Wednesday, October 15, 2014

Time for Cycle 4

Hello 3rd Grade Parents,

Welcome to our new 3rd Grade Reading, Language Arts, and Social Studies blog.  Here you'll find homework, spelling lists, and a general layout of what we're doing over the course of the year, cycle by cycle.  This year our curriculum follows a basic 7 day cycle that we'll follow as part of our studies.  The cycle is broken into two basic parts:  a reading section which is the first four days, then it is wrapped up by three days of writing.  Today is our first day of Cycle 4, so we are off with a new spelling list and a new set of reading objectives to cover.  In addition, this cycle will also cover the ground we are discussing in Social Studies.  So feel free to drop in every seven days or so to catch-up on what we're doing, or daily to keep track of homework and what material we are covering.


Base words with -ed, -er, -ing, -est endings.
Our list this cycle uses base words and changes them with the endings above.  We've discussed this in class, but here's what the endings are for so you can review them with your child.

-er and -est compare things.  -er compares two thing while -est compares three or more things.
Example:  I think the math book is heavier than the social studies book.  The social studies is the greatest of the textbooks to just read.

-ed and -ing usually show time with -ed being something from the past while -ing is generally present tense.

His mother was pleased with his spelling grade.  She is over at the pool swimming.

Spelling List.
1.  using
2.  getting
3.  swimming
4.  easiest
5.  heavier
6.  greatest
7.  pleased.
8.  emptied
9.  leaving
10.  worried
11.  strangest
12.  freezing
13.  funnest
14.  angriest
15.  shopped

Homework.  (Updated-  I've changed the due dates for spelling because of my absence on Monday, 10/20.  Mr. Case)

10/15- Write the list in ABC order.  Also, write out the base word for each spelling word.  Example
A.  angriest- angry
E.  easiest- easy

10/16- Write each word you missed on the spelling pretest three times each.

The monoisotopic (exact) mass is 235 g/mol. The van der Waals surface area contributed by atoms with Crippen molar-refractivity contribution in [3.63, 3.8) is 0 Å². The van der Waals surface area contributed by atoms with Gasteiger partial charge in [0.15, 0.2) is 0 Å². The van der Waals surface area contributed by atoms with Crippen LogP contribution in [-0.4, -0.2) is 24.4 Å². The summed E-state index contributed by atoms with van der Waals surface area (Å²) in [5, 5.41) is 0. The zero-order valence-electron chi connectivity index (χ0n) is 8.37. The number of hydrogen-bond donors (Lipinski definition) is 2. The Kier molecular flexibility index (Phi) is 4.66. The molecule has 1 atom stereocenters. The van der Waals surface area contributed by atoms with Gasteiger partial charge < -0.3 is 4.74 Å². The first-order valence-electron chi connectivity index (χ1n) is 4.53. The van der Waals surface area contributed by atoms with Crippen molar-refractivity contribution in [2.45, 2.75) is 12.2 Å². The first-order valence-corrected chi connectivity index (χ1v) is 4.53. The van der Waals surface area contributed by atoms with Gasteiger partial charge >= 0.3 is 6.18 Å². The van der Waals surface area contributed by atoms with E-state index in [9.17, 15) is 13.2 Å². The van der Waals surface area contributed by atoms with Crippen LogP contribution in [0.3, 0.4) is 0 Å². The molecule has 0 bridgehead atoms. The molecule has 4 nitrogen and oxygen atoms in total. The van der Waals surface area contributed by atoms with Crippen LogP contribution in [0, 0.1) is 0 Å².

10/21-  Worksheet

10/22-  Study for the test.


In this cycle we will continue our study on money by reading two texts in class and watching a movie relating to money and how it has been used in the past and how it is used now.  To help us study this concept we will look at paragraphs and essays and we will be looking for the Main Idea of the text and the Support Details to back up the main idea.  We are using the Main Idea/Supporting Detail organizer to help us find these ideas and to understand how the text is organized.  It looks like this...


The top box holds the main idea (what the text is mostly about) while the lower legs hold the details that support the main idea (again, these details are what each supporting paragraph is mostly about).  The children are building several of these organizers so they can take notes that they will use later this cycle, in writing, to create an essay about how money has changed over the years.

Homework:  Have your child read for 20 minutes each day and create a short sentence or two telling me about what they've read.  Summary work would be the must helpful!  Note- for 10/15 I've asked the children to focus their reading time on completing the story on page 156 and finishing the table organizer we started during the day.  It's okay if they don't finish the spelling homework.  It will be due at a later time.  Also, this work can replace one 20 reading time with its entry. 

To support this at home have you child read informational text for their reading SIR homework and have them jot down the main idea of the passages that they have read.  This will reinforce what they are doing in class and prepare them for the essay.


As mentioned above, the children are preparing to write a short essay on how money has been used over the years.  To do this your child must be able to create their own main ideas and find details that will back up those main ideas.  We are also preparing to write another personal narrative: a story that your child creates based on his or her own experiences.  To prepare for this have you child write in their Writer's Notebook about things they have done in the past that would make for a fun or interesting story.  By having them brain storm now they will be better prepared for the narrative when we write it later this month.